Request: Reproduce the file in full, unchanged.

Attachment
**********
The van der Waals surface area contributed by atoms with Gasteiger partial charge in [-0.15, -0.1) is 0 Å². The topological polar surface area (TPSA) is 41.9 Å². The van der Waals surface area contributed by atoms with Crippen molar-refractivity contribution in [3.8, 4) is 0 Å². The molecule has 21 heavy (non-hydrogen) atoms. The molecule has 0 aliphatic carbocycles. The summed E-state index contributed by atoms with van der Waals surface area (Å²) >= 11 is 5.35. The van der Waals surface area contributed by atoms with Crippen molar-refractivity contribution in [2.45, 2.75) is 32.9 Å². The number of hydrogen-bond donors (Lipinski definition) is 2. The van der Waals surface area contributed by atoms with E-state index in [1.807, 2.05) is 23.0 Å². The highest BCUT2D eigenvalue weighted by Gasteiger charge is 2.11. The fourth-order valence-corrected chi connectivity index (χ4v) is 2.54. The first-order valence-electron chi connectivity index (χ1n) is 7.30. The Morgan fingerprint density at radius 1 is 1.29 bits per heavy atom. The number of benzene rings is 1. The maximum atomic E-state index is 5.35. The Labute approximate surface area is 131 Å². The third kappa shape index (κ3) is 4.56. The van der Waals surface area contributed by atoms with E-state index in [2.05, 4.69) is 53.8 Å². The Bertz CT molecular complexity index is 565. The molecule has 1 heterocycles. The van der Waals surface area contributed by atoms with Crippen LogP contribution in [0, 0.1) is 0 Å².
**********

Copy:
The van der Waals surface area contributed by atoms with Gasteiger partial charge in [-0.15, -0.1) is 0 Å². The topological polar surface area (TPSA) is 41.9 Å². The van der Waals surface area contributed by atoms with Crippen molar-refractivity contribution in [3.8, 4) is 0 Å². The molecule has 21 heavy (non-hydrogen) atoms. The molecule has 0 aliphatic carbocycles. The summed E-state index contributed by atoms with van der Waals surface area (Å²) >= 11 is 5.35. The van der Waals surface area contributed by atoms with Crippen molar-refractivity contribution in [2.45, 2.75) is 32.9 Å². The number of hydrogen-bond donors (Lipinski definition) is 2. The van der Waals surface area contributed by atoms with E-state index in [1.807, 2.05) is 23.0 Å². The highest BCUT2D eigenvalue weighted by Gasteiger charge is 2.11. The fourth-order valence-corrected chi connectivity index (χ4v) is 2.54. The first-order valence-electron chi connectivity index (χ1n) is 7.30. The Morgan fingerprint density at radius 1 is 1.29 bits per heavy atom. The number of benzene rings is 1. The maximum atomic E-state index is 5.35. The Labute approximate surface area is 131 Å². The third kappa shape index (κ3) is 4.56. The van der Waals surface area contributed by atoms with E-state index in [2.05, 4.69) is 53.8 Å². The Bertz CT molecular complexity index is 565. The molecule has 1 heterocycles. The van der Waals surface area contributed by atoms with Crippen LogP contribution in [0, 0.1) is 0 Å².